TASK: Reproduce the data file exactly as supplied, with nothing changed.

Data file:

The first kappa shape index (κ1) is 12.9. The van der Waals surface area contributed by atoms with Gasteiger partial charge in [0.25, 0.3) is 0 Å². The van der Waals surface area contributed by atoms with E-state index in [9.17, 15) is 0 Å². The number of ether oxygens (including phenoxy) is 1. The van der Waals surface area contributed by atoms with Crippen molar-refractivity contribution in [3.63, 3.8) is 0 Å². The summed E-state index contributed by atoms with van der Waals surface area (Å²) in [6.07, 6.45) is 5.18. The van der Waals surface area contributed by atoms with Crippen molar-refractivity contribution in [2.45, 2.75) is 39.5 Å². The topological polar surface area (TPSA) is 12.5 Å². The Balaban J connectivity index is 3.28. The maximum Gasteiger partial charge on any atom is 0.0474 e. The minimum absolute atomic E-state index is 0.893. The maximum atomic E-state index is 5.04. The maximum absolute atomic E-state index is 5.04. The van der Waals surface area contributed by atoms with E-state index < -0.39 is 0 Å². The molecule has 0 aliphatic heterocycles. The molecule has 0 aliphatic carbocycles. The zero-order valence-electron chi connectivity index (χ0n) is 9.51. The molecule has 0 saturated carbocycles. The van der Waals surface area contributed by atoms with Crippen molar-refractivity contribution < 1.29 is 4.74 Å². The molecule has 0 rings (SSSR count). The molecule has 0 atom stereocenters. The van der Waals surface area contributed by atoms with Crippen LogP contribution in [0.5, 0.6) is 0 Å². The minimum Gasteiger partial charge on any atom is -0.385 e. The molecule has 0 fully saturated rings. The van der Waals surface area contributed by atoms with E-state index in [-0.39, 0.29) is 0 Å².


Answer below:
The first kappa shape index (κ1) is 12.9. The van der Waals surface area contributed by atoms with Gasteiger partial charge in [0.25, 0.3) is 0 Å². The van der Waals surface area contributed by atoms with E-state index in [9.17, 15) is 0 Å². The number of ether oxygens (including phenoxy) is 1. The van der Waals surface area contributed by atoms with Crippen molar-refractivity contribution in [3.63, 3.8) is 0 Å². The summed E-state index contributed by atoms with van der Waals surface area (Å²) in [6.07, 6.45) is 5.18. The van der Waals surface area contributed by atoms with Crippen molar-refractivity contribution in [2.45, 2.75) is 39.5 Å². The topological polar surface area (TPSA) is 12.5 Å². The Balaban J connectivity index is 3.28. The maximum Gasteiger partial charge on any atom is 0.0474 e. The minimum absolute atomic E-state index is 0.893. The maximum atomic E-state index is 5.04. The maximum absolute atomic E-state index is 5.04. The van der Waals surface area contributed by atoms with E-state index < -0.39 is 0 Å². The molecule has 0 aliphatic heterocycles. The molecule has 0 aliphatic carbocycles. The zero-order valence-electron chi connectivity index (χ0n) is 9.51. The molecule has 0 saturated carbocycles. The van der Waals surface area contributed by atoms with Crippen molar-refractivity contribution < 1.29 is 4.74 Å². The molecule has 0 rings (SSSR count). The molecule has 0 atom stereocenters. The van der Waals surface area contributed by atoms with Crippen LogP contribution in [0.5, 0.6) is 0 Å². The minimum Gasteiger partial charge on any atom is -0.385 e. The molecule has 0 fully saturated rings. The van der Waals surface area contributed by atoms with E-state index in [-0.39, 0.29) is 0 Å².